Frescobaldi Dialogues. Francesco Tristano Schlimé. CD + DVD Bonus. Sysiphe008 (2007), barcode 3760002137575
Recorded live November 2006 at La Scène Bastille, Paris
Schlimé’s editing scissors have made this set less indispensable than it might have been, but it still affords many beauties
Originally posted on Amazon.com, 16 November 2011
Whenever I’ve listened to Frescobaldi’s Toccatas and other keyboard music played on the harpsichord – and I’ve returned once in a while to my CD by Robert Woolley on EMI Reflexe, if only to check if my feelings had changed – I’ve been bored to death, and puzzled that the music was held in so high consideration, by no less apparently than Purcell, Pachelbel and God – pardon: Johann Sebastian Bach. But (I thought) what match were Frescobaldi’s threadbare, mostly slow-moving and rambling Toccatas, compared to the ebullience, the energy, the diversity, the tautness of organization of Johann Sebastian’s?
But I also wondered if it had anything to do with the instrument. Sorry, fans of authenticity, but in 17th/18th century keyboard music I prefer the richer harmonics and songfulness (to my ears) of the modern piano – no criticism implied of those who think otherwise, of course. Hearing Haendel’s suites, Rameau’s and Couperin’s music played at the piano (I kow-tow in admiration and gratitude to Marcelle Meyer and Alexandre Tharaud – and many other pianists as well) has been revelatory to me. The only composers for which I have no clear preference between harpsichord vs piano are the boisterous Spaniards, Scarlatti and Soler. So maybe it was the instrument rather than the composer. In fact, I recently listened to a Frescobaldi recital played on the accordion, and enjoyed it tremendously (see my review of Stefan Hussong plays Frescobaldi on Thorofon). Incidentally, it helped me realize that one of the reasons of my boredom with Wolley on harpsichord was that the harpsichordist was indeed very square and boring in his interpretation. So I wondered if I might enjoy Frescobaldi played on the modern piano. Unfortunately, despite the composer’s notoriety, pianists didn’t seem to want to pick up his music.
Until this one, that is. I had come across the name of Francesco Tristano Schlimé, but it is the first time I actually hear one of his recordings. He is a pianist born in Luxemburg in 1981, and a kind of maverick, refusing to bow to the traditions and rules of the classical music scene, and straddling, if I understand, the fields of classical and techno-tinged modern jazz, playing in clubs more often than in the concert hall. This Frescobaldi recital was indeed recorded live on November 13, 2006, in a Paris night-club (the liner notes are involuntarily comical when they wax enthusiastic that this was “the first concert of music by Frescobaldi ever given in a night-club” – yeah, sure, I love the notion of a “night-club” in 17th Century Catholic Rome – and with a little bit of techno added for the ambience). Apparently he goes by the name of Francesco Tristano when he plays non-classical. He seems to have a taste for the strange bedfellows, and his latest disc, for DG, in 2011, mates Bach and Cage (barcode 028947641735), and there he is not billed as Schlimé but as “Francesco Tristano”.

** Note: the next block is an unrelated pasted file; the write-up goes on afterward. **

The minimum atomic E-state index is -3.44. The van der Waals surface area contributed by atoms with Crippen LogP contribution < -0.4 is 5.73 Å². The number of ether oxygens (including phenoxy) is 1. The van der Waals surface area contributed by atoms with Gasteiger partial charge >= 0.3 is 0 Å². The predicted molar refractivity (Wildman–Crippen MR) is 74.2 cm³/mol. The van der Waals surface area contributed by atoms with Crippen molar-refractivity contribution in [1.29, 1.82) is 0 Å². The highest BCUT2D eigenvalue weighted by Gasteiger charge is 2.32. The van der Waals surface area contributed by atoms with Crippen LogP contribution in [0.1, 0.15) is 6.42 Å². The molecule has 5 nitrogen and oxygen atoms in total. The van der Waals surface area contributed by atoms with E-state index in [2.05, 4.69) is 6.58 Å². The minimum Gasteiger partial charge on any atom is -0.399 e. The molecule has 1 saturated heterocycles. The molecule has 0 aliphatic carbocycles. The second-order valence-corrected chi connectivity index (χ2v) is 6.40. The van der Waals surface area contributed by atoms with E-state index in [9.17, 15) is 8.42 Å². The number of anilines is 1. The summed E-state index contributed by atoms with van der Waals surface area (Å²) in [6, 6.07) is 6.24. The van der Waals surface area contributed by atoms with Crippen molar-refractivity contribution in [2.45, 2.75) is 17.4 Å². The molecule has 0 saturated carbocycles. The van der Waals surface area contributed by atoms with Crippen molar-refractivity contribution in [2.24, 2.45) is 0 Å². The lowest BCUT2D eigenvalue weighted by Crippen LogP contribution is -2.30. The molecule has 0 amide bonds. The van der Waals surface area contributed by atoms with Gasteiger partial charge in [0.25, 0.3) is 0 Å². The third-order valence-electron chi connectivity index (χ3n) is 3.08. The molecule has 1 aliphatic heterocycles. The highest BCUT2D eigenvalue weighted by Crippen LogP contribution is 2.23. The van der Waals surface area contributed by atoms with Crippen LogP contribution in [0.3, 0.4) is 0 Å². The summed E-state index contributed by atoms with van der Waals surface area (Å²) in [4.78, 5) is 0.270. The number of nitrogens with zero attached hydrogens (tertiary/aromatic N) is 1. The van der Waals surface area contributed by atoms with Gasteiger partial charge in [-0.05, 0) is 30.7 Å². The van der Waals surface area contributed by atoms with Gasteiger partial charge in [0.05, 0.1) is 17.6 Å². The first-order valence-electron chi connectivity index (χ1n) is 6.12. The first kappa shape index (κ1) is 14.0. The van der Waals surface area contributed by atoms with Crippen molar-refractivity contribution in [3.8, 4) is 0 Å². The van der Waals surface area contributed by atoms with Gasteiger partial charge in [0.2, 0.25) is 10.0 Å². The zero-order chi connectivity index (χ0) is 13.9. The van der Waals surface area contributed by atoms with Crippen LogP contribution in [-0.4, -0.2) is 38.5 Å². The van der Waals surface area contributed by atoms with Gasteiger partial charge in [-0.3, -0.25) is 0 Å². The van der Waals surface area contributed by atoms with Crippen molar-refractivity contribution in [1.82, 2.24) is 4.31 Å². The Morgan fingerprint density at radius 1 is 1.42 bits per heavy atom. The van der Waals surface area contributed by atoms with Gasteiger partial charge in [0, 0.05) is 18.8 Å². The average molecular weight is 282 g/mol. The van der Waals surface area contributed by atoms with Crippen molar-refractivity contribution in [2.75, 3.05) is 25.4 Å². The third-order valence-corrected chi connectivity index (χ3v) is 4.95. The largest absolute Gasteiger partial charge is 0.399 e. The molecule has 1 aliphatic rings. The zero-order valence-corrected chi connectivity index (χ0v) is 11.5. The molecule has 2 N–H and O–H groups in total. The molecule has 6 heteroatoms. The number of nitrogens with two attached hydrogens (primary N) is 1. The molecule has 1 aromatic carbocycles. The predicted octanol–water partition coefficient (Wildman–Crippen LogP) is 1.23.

Here, in this 2007 CD, Schlimé intersperses Frescobaldi’s Toccatas (the liner notes and track listing are uninformative about this, but they are those from the First book: Frescobaldi wrote two books of Toccate) with his own improvisations. Commendably, he limits those to four, and keeps them relatively short, circa 10 minutes on the disc’s TT of 52. The impros are inocuous, Keith Jarrett peppered with a bit of Riley and a strong flavoring from the slow movements of Copland’s Piano Sonata. They also blend relatively well with the Frescobaldi Toccatas, which always have an improvisatory feel to them – but I should really turn that phrase around: Schlimé plays the Frescobaldi Toccatas in a way that makes them blend well with his own improvisations. The disc is titled “Frescobaldi Dialogues”, and sure enough: the composer should have been credited as Frescobaldi-Schlimé, just like the orchestration of Mussorgky’s Pictures at an exhibition is credited to Mussorgsky-Ravel, and the one of Rimsky’s Scheherazade to Rimsky-Korsakov (hey, just to make sure that nobody takes me at face value on this last one). The score of the Toccatas is available on-line from the International Music Scores Library Project (I kow-tow in admiration and gratitude to those who uploaded them), and it appears that Schlimé has in fact, in some tracks, made his own concoction of the Toccate, cutting and pasting various Toccate together (so the track listing’s cryptic indication of “Toccata 1,7” or “2,1” or “3,2” or “4,3” doesn’t read, as I first thought, “7th Toccata from the first book”, “first Toccata from the second book” – and there are no third and fourth books of Toccatas anyway – but a collage of Toccata 1 & 7, 2 & 1 etc). Adepts of authenticity and Urtext playing, steer clear. On the other hand Schlimmé does play 5, 6 and 8 to 12 complete, or fairly complete (it is easy to get lost following the score, when you don’t know if Schlimé is adding his own flourishes at cadential points or has simply jumped further – see more about this hereafter). Adepts of Urtext authenticity, you may return.